A sample for review.

So, here we are, in the 11th segment of “Whither Napa Valley Cabernet,” a series devoted to exploring the many aspects of the cabernet sauvignon wines created in the various regions of the Napa Valley. It’s a question worth asking, since, as readers will see in today’s selection of 12 examples, the cabernet wines from this legendary area and its sub-AVAs, can vary from an austere Old School character to the new style of very ripe — or over-ripe — fruit and plush textures. Most of the models in today’s post hew to the old-fashioned style of emphasis on structure, but a couple of them are over-the-top for my palate. These are mostly from 2012, with a couple of ’13s and one from 2011. Except for one wine encountered at a wholesale trade tasting, these wines were samples for review.
bv private
I tasted the Beaulieu Vineyards Georges De Latour Private Reserve Cabernet Sauvignon 2012, Napa Valley, last November at a wholesale distributor’s trade event. This great and historic label had a difficult period in the first decade of the 21st Century, but made a real effort under the direction of world-famous (and extremely busy) consultant Michel Rolland. If the 2012 is a pertinent example, the winery (owned by Diageo) is hitting on all cylinders again. The color is an obsidian-like, brooding dark ruby-purple; it’s a cool, chiseled, graphite and granite-based amalgam of power and elegance energized by swingeing acidity — call it the Lafite-Rothschild of Napa Valley — and as taut and tense a cabernet as I have encountered. Tannic? Oh, yes, but tannins that seem as generous and supple as they are sinewy and chewy. The blend is 93 percent cabernet sauvignon, 4 percent petit verdot and 3 percent malbec. Oak regimen was 22 months, 90 percent new French barrels. The alcohol is a soaring 15.5 percent, by far the highest in this roster of a dozen cabernets. Try from 2018 or ’20 through 2030 to ’36. Excellent. About $135.
The Cornerstone Cellars Michael’s Cuvée Cabernet Sauvignon 2012, Napa Valley, is named for Michael Dragutsky, a doctor in Memphis who is one of the winery’s founders. It’s a blend of 91 percent cabernet grapes and nine percent merlot; I have no information about the oak regimen. The color is ruby that is dark unto opacity; a broad pungency of intense black currants and plums infused with tapenade, fig paste and roasted fennel, graphite and lavender, iodine and iron characterizes the complex and beautifully integrated bouquet. Likewise, the wine is broad and deep and dense on the palate, though it flows like a lithe and supple source of power and elegance; fathomless, dusty, cushiony tannins support concentrated black fruit flavors poised over tremendous reserves of forest and loam. 14.9 percent alcohol. Production was under 250 cases. Drink from 2017 or ’18 through 2028 to ’32. Exceptional. About $75.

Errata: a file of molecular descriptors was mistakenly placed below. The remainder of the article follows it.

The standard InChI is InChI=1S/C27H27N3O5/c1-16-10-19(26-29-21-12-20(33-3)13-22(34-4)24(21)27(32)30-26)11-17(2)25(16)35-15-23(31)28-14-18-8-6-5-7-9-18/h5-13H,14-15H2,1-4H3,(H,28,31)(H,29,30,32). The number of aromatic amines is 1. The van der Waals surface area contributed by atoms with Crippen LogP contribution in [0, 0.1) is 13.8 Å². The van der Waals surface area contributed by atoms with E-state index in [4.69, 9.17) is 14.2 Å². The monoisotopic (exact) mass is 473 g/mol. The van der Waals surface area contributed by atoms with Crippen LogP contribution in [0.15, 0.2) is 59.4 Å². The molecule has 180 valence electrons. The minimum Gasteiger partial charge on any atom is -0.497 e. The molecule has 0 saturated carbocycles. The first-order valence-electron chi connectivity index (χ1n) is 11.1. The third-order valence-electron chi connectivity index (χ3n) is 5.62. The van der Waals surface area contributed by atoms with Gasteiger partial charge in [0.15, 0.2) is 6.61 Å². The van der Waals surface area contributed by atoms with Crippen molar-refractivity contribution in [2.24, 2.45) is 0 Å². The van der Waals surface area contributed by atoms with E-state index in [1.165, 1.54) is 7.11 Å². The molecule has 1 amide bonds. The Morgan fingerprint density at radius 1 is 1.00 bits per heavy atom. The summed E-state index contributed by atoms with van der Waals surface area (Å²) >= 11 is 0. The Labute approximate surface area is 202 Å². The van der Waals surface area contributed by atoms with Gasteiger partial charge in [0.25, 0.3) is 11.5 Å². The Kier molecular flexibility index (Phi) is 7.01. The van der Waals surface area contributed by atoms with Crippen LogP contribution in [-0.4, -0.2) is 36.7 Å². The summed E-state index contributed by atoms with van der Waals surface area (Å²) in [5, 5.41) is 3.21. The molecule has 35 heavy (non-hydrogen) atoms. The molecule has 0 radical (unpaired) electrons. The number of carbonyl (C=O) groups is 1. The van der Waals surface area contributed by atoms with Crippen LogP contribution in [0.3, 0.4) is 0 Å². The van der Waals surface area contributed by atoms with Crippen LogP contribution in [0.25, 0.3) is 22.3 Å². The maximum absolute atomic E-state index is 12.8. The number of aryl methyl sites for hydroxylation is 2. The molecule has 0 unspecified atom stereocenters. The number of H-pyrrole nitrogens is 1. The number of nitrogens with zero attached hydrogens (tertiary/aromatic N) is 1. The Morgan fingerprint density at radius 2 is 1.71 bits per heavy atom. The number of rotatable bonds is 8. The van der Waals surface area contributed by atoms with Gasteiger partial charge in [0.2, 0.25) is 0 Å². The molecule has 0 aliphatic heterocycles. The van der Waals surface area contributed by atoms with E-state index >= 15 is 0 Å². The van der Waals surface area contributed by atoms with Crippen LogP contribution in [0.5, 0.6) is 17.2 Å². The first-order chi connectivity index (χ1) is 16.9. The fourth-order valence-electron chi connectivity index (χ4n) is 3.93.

The grapes for the Far Niente Cabernet Sauvignon 2013, Oakville District, derive primarily from the Martin Skelling Vineyard, planted in 1978 and located just behind the winery in Oakville. The wine is a blend of 97 percent cabernet sauvignon and 3 percent petit verdot; it aged 17 months in French oak, 77 percent new barrels. Winemaker was Nicole Marchesi. The color is very dark ruby-purple with a magenta cast; this feels like classic Oakville, with its bastions of iodine and iron, graphite, cedar and lead pencil and notes of plums, black cherries and currants touched with dried thyme and rosemary — with the latter’s hint of branchy astringency — and roasted fennel. The structure is like taut muslin, fresh and snappy, full of energy. On the other hand, the wine delivers a chiseled, hard-edged character in its dusty chewy tannins that take on a velvety quality. A few minutes in the glass bring in touches of ancho chili and bitter chocolate, and the finish grows increasingly austere. 14.5 percent alcohol. Try from 2018 or ’20 through 2030 to ’32. Excellent. About $155.